Labiba Haque is a junior graphic designer from Newport, South Wales. She is particularly interested in diversity and Inclusion in the creative field. Labiba emphasises the need for inclusivity in design, stating that “some advertisements miss the mark due to a lack of audience awareness.”
Labiba states that she strives to be cautious in her design because as dynamic as design can be, it can also be produced incorrectly, whether this concerns cultural appropriation, bad connotation associated with specific races, or critical errors. She says that because of being a person of color herself and her own experiences, she considers people before designing.
At university Labiba’s education included mostly white men, whose work can be used to grasp the basics of design and the function of graphic design. However, Labiba says that she enjoys designs from all over the world and as part of one of Labiba’s projects she had the opportunity to write an article about design.
The article touched upon how the course was white-washed and advocated for more designers from across the globe. She even suggested books to read and sent her article to one of her tutors, saying she would prefer to see this sort of stuff being taught. “My tutor then asked me how we could improve the course.” and just like that Labiba’s concerns were dealt with as the course decided to introduce a topic in design thinking class for second year students, her assistance in changing one of the modules for that class led to the new module “Decolonising design’ to be put in place.
“I was like oh my God, it was surreal.” She was able to discuss this with the second-year students who expressed that the topic was one that they found to be interesting with someone even saying it was their favorite to learn. “I am glad I was able to inspire young designers to branch out and broaden their horizons, that’s something to be proud of, not only did I take part in something that helped promote diverse designers but then I also helped change bits of the module at my university which they still continue to teach till this day”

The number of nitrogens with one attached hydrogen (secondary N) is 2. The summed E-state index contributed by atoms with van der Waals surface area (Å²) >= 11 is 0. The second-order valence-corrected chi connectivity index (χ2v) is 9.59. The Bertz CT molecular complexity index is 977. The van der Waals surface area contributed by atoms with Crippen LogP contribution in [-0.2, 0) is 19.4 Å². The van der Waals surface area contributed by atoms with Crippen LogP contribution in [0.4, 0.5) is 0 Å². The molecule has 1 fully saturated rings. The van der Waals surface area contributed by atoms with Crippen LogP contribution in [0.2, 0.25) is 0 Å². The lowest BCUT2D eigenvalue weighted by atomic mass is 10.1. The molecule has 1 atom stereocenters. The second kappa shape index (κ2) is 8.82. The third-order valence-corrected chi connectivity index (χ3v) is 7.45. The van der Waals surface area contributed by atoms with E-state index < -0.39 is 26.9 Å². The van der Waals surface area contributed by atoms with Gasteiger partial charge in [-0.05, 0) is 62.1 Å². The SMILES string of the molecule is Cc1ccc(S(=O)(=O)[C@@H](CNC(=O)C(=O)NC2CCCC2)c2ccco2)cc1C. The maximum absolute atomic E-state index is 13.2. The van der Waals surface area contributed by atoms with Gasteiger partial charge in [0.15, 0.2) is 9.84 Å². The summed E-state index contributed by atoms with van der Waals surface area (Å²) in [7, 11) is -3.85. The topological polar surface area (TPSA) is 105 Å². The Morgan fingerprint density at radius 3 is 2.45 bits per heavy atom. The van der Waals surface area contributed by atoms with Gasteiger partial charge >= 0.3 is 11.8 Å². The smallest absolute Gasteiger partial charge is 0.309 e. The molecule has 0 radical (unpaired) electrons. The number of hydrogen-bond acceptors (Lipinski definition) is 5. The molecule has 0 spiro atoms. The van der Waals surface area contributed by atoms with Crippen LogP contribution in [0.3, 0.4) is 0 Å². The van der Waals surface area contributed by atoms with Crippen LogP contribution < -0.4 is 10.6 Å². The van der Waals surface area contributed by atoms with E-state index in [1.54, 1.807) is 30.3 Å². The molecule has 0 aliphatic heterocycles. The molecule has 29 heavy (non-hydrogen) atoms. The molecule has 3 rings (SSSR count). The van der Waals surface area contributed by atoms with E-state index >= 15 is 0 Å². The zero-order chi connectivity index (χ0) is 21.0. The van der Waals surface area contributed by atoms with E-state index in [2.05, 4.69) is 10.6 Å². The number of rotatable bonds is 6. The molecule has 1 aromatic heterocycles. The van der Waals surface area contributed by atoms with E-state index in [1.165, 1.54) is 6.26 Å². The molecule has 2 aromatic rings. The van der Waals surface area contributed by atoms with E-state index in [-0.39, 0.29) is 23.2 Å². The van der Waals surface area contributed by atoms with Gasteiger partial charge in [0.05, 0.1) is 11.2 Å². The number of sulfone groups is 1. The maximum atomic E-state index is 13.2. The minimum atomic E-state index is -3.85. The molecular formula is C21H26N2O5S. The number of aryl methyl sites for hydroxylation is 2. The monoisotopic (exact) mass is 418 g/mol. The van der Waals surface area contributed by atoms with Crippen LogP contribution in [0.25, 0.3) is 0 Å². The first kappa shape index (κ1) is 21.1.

In accordance with diversity Labiba was able to promote her south Asian culture on a project called ‘Coconut Magazine.’ A coconut is used to describe British Asians who are perceived to be brown on the outside whilst white on the inside.
“This is for the people who live in the Uk and don’t feel as though they may be Asian enough, growing up in the Uk as a British Bengali person, you come across a lot of different people in your life, there are Asians who are in touch with their Asian side however you also have those people who don’t know much about their culture and classify themselves to be more British than Asian in some sense.”
Labiba describes herself as being in the ‘middle.’ “I know bits about my culture, I can defend it and I am all for it. I try as much to learn about its history, but I also branch out of my culture and take in stuff from diverse cultures around the world. I feel because of that, I do not completely submit to one side or the other, you can never be British enough or never be Bengali enough”
Labiba mentions that if she went back to Bangladesh right now, she would never fit in. “But living in the UK you also do not fit in, you see it through systematic racism and microaggressions, you are just not fully accepted. So, people may feel as if they are not welcomed by either side of their identity” thus the purpose for Coconut magazine was made to bring people together, “we can relate to this and learn about our cultures and we can be wonderful, we don’t have to fit in but rather thrive and be secure in our identities”
You can check out more of Labiba Haque’s work here :